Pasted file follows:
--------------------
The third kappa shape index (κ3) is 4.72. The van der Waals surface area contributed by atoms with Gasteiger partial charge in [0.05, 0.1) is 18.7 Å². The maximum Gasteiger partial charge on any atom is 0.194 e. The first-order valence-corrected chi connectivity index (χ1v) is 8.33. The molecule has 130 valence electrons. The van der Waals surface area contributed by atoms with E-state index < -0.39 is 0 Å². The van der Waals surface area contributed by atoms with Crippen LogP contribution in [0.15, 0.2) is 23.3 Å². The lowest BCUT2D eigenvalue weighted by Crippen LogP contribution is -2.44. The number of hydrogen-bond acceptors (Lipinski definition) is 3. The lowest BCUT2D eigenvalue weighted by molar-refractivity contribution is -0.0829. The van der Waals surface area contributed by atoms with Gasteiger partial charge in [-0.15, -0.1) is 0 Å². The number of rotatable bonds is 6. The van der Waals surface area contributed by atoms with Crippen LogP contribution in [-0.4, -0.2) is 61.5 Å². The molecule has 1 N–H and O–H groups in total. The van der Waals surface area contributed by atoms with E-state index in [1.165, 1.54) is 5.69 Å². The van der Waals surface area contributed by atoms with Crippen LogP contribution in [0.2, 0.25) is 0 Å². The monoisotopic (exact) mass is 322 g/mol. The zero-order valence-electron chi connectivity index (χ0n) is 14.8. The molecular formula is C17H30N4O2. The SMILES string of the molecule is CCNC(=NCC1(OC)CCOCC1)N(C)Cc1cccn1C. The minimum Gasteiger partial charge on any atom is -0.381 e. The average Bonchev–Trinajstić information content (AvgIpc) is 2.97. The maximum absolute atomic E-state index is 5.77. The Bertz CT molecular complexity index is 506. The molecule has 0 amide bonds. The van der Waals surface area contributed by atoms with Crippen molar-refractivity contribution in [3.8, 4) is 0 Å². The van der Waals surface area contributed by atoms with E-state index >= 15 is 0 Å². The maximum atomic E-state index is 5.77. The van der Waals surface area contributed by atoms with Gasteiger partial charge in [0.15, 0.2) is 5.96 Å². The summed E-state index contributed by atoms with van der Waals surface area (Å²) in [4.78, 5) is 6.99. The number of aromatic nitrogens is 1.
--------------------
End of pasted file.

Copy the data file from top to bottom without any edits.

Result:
The third kappa shape index (κ3) is 4.72. The van der Waals surface area contributed by atoms with Gasteiger partial charge in [0.05, 0.1) is 18.7 Å². The maximum Gasteiger partial charge on any atom is 0.194 e. The first-order valence-corrected chi connectivity index (χ1v) is 8.33. The molecule has 130 valence electrons. The van der Waals surface area contributed by atoms with E-state index < -0.39 is 0 Å². The van der Waals surface area contributed by atoms with Crippen LogP contribution in [0.15, 0.2) is 23.3 Å². The lowest BCUT2D eigenvalue weighted by Crippen LogP contribution is -2.44. The number of hydrogen-bond acceptors (Lipinski definition) is 3. The lowest BCUT2D eigenvalue weighted by molar-refractivity contribution is -0.0829. The van der Waals surface area contributed by atoms with Gasteiger partial charge in [-0.15, -0.1) is 0 Å². The number of rotatable bonds is 6. The van der Waals surface area contributed by atoms with Crippen LogP contribution in [-0.4, -0.2) is 61.5 Å². The molecule has 1 N–H and O–H groups in total. The van der Waals surface area contributed by atoms with E-state index in [1.165, 1.54) is 5.69 Å². The van der Waals surface area contributed by atoms with Crippen LogP contribution in [0.2, 0.25) is 0 Å². The monoisotopic (exact) mass is 322 g/mol. The zero-order valence-electron chi connectivity index (χ0n) is 14.8. The molecular formula is C17H30N4O2. The SMILES string of the molecule is CCNC(=NCC1(OC)CCOCC1)N(C)Cc1cccn1C. The minimum Gasteiger partial charge on any atom is -0.381 e. The average Bonchev–Trinajstić information content (AvgIpc) is 2.97. The maximum absolute atomic E-state index is 5.77. The Bertz CT molecular complexity index is 506. The molecule has 0 amide bonds. The van der Waals surface area contributed by atoms with Crippen molar-refractivity contribution in [3.8, 4) is 0 Å². The van der Waals surface area contributed by atoms with E-state index >= 15 is 0 Å². The maximum atomic E-state index is 5.77. The van der Waals surface area contributed by atoms with Gasteiger partial charge in [0.15, 0.2) is 5.96 Å². The summed E-state index contributed by atoms with van der Waals surface area (Å²) in [4.78, 5) is 6.99. The number of aromatic nitrogens is 1.